Ivy League college presidents are defending their use of affirmative action during the admissions process, stating that is “necessary” in the hiring process. Affirmative action is back in the news again after Donald Trump’s administration decided to investigate complaints against Harvard University that affirmative action was discriminating against Asian students.
Just last year, the Supreme Court ruled in favor of the University of Texas after Abigail Fisher, a white woman, claimed discrimination after her rejection based on affirmative action.
This time, it’s Asian students who are feeling the sting, as they are now siding with conservative whites who have been against affirmative action since its early days. In 2014, Asian-American groups brought allegations against Harvard University after they limited the admissions of Asian students. The school favored Hispanics and African Americans in their admissions selections to create a “racially balanced” student body.
Melodie Jackson, a Harvard spokesperson, stated that Harvard is committed to equal standards in admissions policies.
“Harvard’s admissions process considers each applicant as a whole person, and we review many factors.”
The president of Princeton University has defended the school’s use of affirmative action in the admissions process. In an interview conducted with CBS News, Princeton President Chris Eisgruber insists that a “race-conscious” approach is necessary.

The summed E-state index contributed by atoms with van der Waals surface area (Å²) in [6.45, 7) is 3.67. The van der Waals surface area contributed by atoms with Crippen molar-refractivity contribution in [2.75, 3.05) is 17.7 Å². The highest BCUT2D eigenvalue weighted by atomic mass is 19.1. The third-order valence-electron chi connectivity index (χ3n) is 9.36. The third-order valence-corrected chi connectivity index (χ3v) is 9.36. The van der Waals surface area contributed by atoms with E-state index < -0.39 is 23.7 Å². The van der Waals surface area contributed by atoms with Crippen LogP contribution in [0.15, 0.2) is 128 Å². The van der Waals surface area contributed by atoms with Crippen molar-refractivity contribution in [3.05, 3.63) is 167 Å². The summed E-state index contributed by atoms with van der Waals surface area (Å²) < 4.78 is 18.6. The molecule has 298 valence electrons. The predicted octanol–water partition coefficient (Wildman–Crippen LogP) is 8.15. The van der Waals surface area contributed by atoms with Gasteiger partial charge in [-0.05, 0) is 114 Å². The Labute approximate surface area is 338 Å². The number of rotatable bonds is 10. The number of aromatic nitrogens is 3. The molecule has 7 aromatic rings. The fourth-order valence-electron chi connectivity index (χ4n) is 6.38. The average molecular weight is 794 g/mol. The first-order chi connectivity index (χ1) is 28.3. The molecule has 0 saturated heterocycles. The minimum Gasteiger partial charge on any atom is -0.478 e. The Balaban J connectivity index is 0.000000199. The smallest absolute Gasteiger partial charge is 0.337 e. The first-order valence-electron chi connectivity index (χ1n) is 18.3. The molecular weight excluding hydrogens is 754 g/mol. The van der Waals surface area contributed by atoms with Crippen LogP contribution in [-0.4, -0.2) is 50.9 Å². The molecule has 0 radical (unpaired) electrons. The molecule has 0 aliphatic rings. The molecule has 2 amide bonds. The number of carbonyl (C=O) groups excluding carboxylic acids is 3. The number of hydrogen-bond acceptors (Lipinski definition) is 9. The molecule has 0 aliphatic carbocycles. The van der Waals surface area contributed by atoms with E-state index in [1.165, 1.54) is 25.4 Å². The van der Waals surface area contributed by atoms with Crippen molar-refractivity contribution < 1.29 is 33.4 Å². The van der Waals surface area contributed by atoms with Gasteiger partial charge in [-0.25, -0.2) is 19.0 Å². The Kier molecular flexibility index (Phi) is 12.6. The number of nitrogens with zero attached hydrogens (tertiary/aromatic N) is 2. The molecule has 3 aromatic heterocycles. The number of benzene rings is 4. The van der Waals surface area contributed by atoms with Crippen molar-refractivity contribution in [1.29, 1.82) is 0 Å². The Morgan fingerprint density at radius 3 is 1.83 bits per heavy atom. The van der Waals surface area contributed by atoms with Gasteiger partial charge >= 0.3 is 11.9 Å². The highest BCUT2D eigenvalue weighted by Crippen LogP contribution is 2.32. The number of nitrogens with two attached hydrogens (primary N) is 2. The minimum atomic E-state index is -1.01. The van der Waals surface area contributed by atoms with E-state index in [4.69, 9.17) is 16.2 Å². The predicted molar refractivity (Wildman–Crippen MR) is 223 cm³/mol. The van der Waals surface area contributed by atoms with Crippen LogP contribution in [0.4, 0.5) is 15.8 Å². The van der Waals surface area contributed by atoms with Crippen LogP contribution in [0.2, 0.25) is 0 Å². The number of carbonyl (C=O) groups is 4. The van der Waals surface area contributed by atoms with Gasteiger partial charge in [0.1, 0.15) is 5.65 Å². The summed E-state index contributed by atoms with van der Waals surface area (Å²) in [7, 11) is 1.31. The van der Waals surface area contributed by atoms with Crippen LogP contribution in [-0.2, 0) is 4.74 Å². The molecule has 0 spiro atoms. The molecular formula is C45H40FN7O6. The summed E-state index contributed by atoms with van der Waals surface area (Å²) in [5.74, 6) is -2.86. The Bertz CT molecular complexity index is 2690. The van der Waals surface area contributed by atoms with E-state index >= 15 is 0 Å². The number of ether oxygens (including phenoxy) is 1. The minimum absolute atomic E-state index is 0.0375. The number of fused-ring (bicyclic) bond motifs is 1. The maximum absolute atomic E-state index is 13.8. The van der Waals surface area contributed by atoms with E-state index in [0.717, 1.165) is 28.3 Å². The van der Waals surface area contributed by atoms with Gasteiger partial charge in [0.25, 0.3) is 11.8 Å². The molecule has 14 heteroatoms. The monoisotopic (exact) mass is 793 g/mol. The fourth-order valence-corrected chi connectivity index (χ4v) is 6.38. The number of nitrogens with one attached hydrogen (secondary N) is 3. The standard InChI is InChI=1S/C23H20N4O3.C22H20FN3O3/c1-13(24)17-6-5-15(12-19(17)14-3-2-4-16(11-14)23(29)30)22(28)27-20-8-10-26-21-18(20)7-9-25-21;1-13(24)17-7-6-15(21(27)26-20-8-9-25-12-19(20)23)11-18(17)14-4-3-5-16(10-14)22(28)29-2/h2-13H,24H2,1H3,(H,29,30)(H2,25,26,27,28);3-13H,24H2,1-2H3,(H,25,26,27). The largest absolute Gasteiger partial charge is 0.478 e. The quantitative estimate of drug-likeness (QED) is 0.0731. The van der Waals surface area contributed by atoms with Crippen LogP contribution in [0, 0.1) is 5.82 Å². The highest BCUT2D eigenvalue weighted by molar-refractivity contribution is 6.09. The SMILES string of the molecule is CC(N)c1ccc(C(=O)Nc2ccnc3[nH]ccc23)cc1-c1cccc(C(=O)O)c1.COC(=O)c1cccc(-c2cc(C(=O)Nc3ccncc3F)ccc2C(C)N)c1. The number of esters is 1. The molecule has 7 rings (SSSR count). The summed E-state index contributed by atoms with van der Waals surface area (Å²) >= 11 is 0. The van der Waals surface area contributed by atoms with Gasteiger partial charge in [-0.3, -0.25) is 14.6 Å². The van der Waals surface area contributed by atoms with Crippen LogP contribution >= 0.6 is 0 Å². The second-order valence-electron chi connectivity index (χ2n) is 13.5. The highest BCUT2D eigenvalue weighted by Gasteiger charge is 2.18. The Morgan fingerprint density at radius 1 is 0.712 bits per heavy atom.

“We want students to go out in the world and have an impact in a multicultural and diverse society and to produce those kinds of students; we need to have a diverse student body on this campus.”
He also addressed concerns that race alone is a factor in college admissions. Michael Wang, an Asian student with a 2230 SAT, perfect ACT score, and a 4.67 GPA applied to every Ivy League university in 2012, but he was only accepted to one. He believed things would be different had he been African American or Hispanic.
On the other hand, the New York Times reported that Jonathan Haynes, an African-American student, stated that others told him that the only reason he was going to Princeton was that he was black. Eisgruber insists that race is just one, but one important, factor in considering admission to Princeton.
“…I can guarantee that all of our students are held to an equal standard. It’s tough to get into Princeton, and it’s tough to get into other Ivy colleges regardless of what group you’re from, but everybody gets a fair shake.”
Colleges are not secretive about taking race into account during admissions processes. Many admissions departments state that academics are not the only factor considered in college admissions. However, it seems that affirmative action, while being advantageous for some, inadvertently leaves others behind.
Low-income students are also sought by admissions officers to achieve diverse freshman classes. Public universities cannot use race as a factor in admissions policies. They substitute income levels for race, hoping to make up the difference. Private schools like Princeton and Harvard openly stand by their policies of using race as an admissions factor.
The group that brought allegations against Harvard University calls itself Students for Fair Admissions. In its complaint, the group stated that Harvard was using similar techniques to cap Asian students that it previously used on Jewish students. However, Harvard recently announced that its upcoming freshman class is majority non-white, with Asians making up the highest minority percentage.
[Featured Image by Elise Amendola/AP Images]